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We're using a small app (Flash) to allow visitors to identify their content preferences. The end result of the app is a list of Items, which we present to the user as "Content you might be interested in" (think of it as similar to Amazon's "Page That You Built"). The visitor's page will need to be accessible as a permalink using a GUID, and can be forwarded to another vistor to see the same content. We have no login or membership, so all visitors are anonymous.

Where and how should I store the item list for each visitor?

Currently we are looking at creating an item in the content tree for each visitor page, which will simply hold references to the selected contet items the user is interested in. We are worried this will lead to a large amount of content items which might impact on performance of the solution as a whole.

Other possibilities would be to use the file system (possibly a single XML file) or an SQL lookup.

What is regarded as best practice for this, and have I missed any possible options (is there somewhere in the OMS to store this?).

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Your case is very nontrivial, so you'll unlikely get exact answer. I'd suggest to use Analytics database, you should avoid using items if you suppose to have large amounts of visitors. –  Alexander Doroshenko Oct 18 '11 at 18:27

1 Answer 1

up vote 1 down vote accepted

We've done something similar for a client (except we had to persist search queries, not user preferences, but the same principles apply). We also had the requirement that "the visitor's page will need to be accessible as a permalink, and can be forwarded to another vistor to see the same content" (though not specifically using a GUID.)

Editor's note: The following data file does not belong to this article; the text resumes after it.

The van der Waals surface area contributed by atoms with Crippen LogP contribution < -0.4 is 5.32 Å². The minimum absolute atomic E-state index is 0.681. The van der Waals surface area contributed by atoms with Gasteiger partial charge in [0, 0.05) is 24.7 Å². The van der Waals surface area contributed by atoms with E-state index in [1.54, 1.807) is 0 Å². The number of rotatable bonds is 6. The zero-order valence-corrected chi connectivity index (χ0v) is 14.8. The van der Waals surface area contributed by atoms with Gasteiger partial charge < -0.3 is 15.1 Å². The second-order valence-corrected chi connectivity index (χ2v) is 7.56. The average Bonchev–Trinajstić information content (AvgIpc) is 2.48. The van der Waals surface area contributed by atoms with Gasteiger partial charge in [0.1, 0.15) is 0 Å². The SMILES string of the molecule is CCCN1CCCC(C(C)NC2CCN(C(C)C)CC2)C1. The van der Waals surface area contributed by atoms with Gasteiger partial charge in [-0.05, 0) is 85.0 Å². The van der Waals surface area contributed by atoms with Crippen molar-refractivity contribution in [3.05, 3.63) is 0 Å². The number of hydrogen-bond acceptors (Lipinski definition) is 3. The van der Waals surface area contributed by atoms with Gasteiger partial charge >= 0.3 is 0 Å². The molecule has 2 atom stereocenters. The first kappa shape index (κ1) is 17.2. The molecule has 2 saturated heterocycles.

What we ended up doing, was just persisting the user's preferences in the querystring. In your case, for example:

http://website/pageThatYouBuilt.aspx?item1={guid}&item2={guid} //etc

of course, this is eventually going to produce ginormous URL's, so you could place the guids in a simple DTO object

public class State {
  public Guid Item1 {get;set;}
  public Guid Item2 {get;set;}

or even

public class State {
  public List<Guid> Items {get;set;}

Then we serialized this 'state object' to a string. and stuck that into the url (querystring). We used Protobuffer to achieve some really efficient serialization (shorter urls)

like this:


When a user visits your page, just take the state from the querystring, deserialize it, and populate the page with the content items you need. This also has the benefit that visitors can share their link with other users, and they'll all see the same stuff.

for more information on protofbuffer, see: http://code.google.com/p/protobuf-net/wiki/GettingStarted

not a sitecore specific question, by the way :)

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accepted as an answer, nice! good luck! –  Stephan Oct 21 '11 at 9:28

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